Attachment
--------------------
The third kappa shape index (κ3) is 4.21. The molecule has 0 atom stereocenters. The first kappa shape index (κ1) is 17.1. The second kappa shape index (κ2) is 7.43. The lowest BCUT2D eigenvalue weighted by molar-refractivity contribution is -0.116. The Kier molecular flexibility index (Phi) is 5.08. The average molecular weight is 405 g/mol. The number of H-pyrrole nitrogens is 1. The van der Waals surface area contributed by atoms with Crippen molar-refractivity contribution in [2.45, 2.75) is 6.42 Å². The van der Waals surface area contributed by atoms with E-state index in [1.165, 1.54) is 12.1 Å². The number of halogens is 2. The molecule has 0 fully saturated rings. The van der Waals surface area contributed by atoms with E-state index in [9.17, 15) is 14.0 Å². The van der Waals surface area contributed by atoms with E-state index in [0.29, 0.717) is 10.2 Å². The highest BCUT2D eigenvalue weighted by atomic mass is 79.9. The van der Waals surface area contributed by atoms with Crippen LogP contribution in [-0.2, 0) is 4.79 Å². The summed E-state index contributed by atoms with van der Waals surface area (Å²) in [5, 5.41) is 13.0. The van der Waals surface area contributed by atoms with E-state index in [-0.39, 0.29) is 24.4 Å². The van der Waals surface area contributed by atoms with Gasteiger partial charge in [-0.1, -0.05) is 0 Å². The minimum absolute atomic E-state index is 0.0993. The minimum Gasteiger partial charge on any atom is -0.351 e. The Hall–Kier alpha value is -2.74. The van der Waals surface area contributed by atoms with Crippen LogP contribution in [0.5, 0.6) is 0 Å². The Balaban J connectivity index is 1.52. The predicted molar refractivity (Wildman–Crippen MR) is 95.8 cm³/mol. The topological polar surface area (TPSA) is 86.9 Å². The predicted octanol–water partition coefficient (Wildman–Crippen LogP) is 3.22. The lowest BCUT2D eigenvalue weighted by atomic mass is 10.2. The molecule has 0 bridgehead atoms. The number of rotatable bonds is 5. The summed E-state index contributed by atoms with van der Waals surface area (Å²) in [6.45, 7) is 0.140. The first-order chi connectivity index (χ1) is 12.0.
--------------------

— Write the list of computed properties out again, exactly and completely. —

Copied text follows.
The third kappa shape index (κ3) is 4.21. The molecule has 0 atom stereocenters. The first kappa shape index (κ1) is 17.1. The second kappa shape index (κ2) is 7.43. The lowest BCUT2D eigenvalue weighted by molar-refractivity contribution is -0.116. The Kier molecular flexibility index (Phi) is 5.08. The average molecular weight is 405 g/mol. The number of H-pyrrole nitrogens is 1. The van der Waals surface area contributed by atoms with Crippen molar-refractivity contribution in [2.45, 2.75) is 6.42 Å². The van der Waals surface area contributed by atoms with E-state index in [1.165, 1.54) is 12.1 Å². The number of halogens is 2. The molecule has 0 fully saturated rings. The van der Waals surface area contributed by atoms with E-state index in [9.17, 15) is 14.0 Å². The van der Waals surface area contributed by atoms with E-state index in [0.29, 0.717) is 10.2 Å². The highest BCUT2D eigenvalue weighted by atomic mass is 79.9. The van der Waals surface area contributed by atoms with Crippen LogP contribution in [-0.2, 0) is 4.79 Å². The summed E-state index contributed by atoms with van der Waals surface area (Å²) in [5, 5.41) is 13.0. The van der Waals surface area contributed by atoms with E-state index in [-0.39, 0.29) is 24.4 Å². The van der Waals surface area contributed by atoms with Gasteiger partial charge in [-0.1, -0.05) is 0 Å². The minimum absolute atomic E-state index is 0.0993. The minimum Gasteiger partial charge on any atom is -0.351 e. The Hall–Kier alpha value is -2.74. The van der Waals surface area contributed by atoms with Crippen LogP contribution in [0.5, 0.6) is 0 Å². The Balaban J connectivity index is 1.52. The predicted molar refractivity (Wildman–Crippen MR) is 95.8 cm³/mol. The topological polar surface area (TPSA) is 86.9 Å². The predicted octanol–water partition coefficient (Wildman–Crippen LogP) is 3.22. The lowest BCUT2D eigenvalue weighted by atomic mass is 10.2. The molecule has 0 bridgehead atoms. The number of rotatable bonds is 5. The summed E-state index contributed by atoms with van der Waals surface area (Å²) in [6.45, 7) is 0.140. The first-order chi connectivity index (χ1) is 12.0.